By Arun Natarajan
I recently watched an interview with MphasiS-BFL's Chairman & CEO Jerry Rao television ( Udaya TV on February 20, 2004), when he said - quite firmly - that luck plays a huge role in any entrepreneur's success. He said a large part of his success was owed to the fact that he was "at the right place at the right time".
Rao gave examples to prove his point about luck being so important. For instance, his highly successful career with Citibank had begun "willy nilly" - via a campus placement at IIM-A. And even his founding of Mphasis Corporation, a California-based software company that subsequently merged with BFL Software to form Mphasis-BFL, was sparked off by a chance meeting with MphasiS' future co-founder during a flight trip.
Rao's remarkably candid and humble admission made me think about the role of luck in my own entrepreneurial endeavors as well as that of my friends. And sure enough, I could think of quite a few instances where sheer luck - good or bad - made all the difference.
Obviously we all know about the definition of luck as something that happens when "preparation meets opportunity". But is this always true? How about an entrepreneur whose idea was simply too early to market? What if the market that he was going after, blooms - to the benefit of his followers - two years after his start-up folds up?
As I was thinking more on these lines, as luck would have it (!), I ran across articles and interviews with other leading entrepreneurs which backed Rao's views on the Luck Factor.
Guy Kawasaki (the former Apple executive who founded investment bank Garage.com) says in his Forbes.com column that if he were to allocate weights to factors that contribute to entrepreneurial success, he would give 20% to experience, 10 % to classroom learning, 30% to hard work and 40% to luck. 40 per cent!
Seth Godin (who founded online entertainment and marketing company Yoyodyne and sold it to Yahoo!) actully wrote an article titled "The L Factor" in Fast Company magazine. "Friendster, the online social networking service, is the latest viral rage. It recently turned down a chance to be acquired by Google for $30 million. Just a few years ago, though, SixDegrees.com was offering almost precisely the same service, and it's no longer on the radar," he points out.
"Every time you launch a product or service .... you're either going to hit or not. If you get lucky, you're entitled to deny that luck had anything to do with it. But if you fail - and you probably will - understanding the role of the L factor will keep you sane. And if you've planned for it, it will keep you solvent as well. Solvent enough to try again and again, until you make it (and take all the credit)," Godin says.
Other entrepreneurs like Vani Kola, founder of software firms RightWorks (sold to ICG) and Nth Orbit, do not believe luck has any magical quality to it. It isn't something that will happen to you if you just sit back and relax. Or just another employee.
"Luck is the ability to recognize and take advantage of an opportunity.... It's being able to take the risk, and if you're wrong, you have to be able to change it," she said during a panel discussion at Silicon Valley's Churchill Club.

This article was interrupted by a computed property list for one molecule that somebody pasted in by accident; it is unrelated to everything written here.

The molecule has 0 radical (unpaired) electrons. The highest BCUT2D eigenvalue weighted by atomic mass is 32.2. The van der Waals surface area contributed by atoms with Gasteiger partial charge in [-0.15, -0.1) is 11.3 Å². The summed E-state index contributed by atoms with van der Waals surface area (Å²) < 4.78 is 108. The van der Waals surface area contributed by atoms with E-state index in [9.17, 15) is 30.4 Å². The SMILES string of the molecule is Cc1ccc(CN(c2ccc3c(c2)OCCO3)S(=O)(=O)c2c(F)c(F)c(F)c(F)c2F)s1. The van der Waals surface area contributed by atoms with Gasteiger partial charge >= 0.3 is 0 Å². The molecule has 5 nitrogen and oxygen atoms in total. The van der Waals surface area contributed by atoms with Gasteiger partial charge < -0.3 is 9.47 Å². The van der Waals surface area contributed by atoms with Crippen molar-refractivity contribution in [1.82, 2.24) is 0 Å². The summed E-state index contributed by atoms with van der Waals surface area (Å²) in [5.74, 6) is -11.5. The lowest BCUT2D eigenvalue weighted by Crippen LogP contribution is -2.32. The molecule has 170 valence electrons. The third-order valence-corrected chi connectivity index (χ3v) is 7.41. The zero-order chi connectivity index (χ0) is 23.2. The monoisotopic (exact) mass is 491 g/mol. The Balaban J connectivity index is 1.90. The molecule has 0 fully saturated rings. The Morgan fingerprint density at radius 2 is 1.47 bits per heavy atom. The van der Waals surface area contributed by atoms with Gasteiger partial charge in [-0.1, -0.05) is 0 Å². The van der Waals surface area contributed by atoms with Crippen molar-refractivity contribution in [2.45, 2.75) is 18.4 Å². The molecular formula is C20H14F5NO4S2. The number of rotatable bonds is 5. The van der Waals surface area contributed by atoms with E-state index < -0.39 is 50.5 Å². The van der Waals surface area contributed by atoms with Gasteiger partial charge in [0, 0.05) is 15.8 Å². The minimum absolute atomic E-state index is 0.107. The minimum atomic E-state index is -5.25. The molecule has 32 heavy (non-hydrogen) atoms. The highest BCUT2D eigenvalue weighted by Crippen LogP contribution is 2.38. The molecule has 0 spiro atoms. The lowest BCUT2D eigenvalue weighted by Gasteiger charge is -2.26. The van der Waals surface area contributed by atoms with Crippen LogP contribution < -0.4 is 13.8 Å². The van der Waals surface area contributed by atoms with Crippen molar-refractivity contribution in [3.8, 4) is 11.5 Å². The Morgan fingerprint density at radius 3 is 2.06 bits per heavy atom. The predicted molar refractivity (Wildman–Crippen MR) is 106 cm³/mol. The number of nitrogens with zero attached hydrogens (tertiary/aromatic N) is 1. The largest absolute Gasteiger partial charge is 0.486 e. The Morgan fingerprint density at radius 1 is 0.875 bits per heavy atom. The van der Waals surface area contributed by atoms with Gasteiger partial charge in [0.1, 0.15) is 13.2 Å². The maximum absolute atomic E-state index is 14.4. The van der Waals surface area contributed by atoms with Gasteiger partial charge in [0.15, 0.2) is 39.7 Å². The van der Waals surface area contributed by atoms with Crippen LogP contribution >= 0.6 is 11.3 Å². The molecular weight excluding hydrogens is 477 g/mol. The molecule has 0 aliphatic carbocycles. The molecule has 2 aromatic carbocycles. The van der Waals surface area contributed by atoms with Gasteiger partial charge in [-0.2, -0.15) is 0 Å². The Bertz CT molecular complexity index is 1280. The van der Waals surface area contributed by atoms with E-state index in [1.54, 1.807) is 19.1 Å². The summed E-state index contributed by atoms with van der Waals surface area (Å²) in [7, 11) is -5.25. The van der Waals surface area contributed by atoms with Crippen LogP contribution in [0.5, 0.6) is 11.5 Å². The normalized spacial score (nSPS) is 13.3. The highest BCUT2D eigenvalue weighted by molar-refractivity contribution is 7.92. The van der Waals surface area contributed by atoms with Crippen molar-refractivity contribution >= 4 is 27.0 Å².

So, can entrepreneurs "plan" to get lucky?
Godin feels that the answer is to spread your bets. "Do that with lots of products, not just one or two. Cut your overhead so you have plenty of chips, ready for another spin of the roulette wheel," he advises.
Sergio Magistri of InVision Technologies (a company which makes explosive detection systems for airport security), another member of the Churchill Club panel, thinks having the "smartest possible team working together" is a good insurance against bad luck. When he was asked in an interview whether, after the September 11 attacks, his company felt like they had "won the lottery", Magistri replied saying "Yes, but you wouldn't believe how many tickets we bought." Yes, InVision was in exactly the right business post 9/11. But in preparation for it, the team had to make "investment in time, in people, in energy, in human work, in getting your people to work together the right way".
Amnon Landan, Chairman & CEO of enterprise software company Mercury Interactive and another member of the Churchill Club panel, provides a military analogy. "When they shoot at you, you can stay behind a rock and you'll be safe, or you can try and get to whomever is shooting at you. So you jump from one rock, to the other one, to the other one. You get exposed in the process, but in the end, you can actually point at who is shooting at you and take care of business. When you take this approach, you increase the risk but you increase the likelihood that you'll win," he said. "I think that's what entrepreneurs do - they take more risks so when they fail, they fail big. But they increase their likelihood that they'll be lucky".
So, the bottom line on the "L Factor" seems to be that if you have the other qualities required of a good enterpreneur (i.e. education, experience and hard work), there is a high probability that you will get lucky as well.
What do you think?
Arun Natarajan is Editor of TSJ Media. He can be reached at arun(at)tsjmedia.com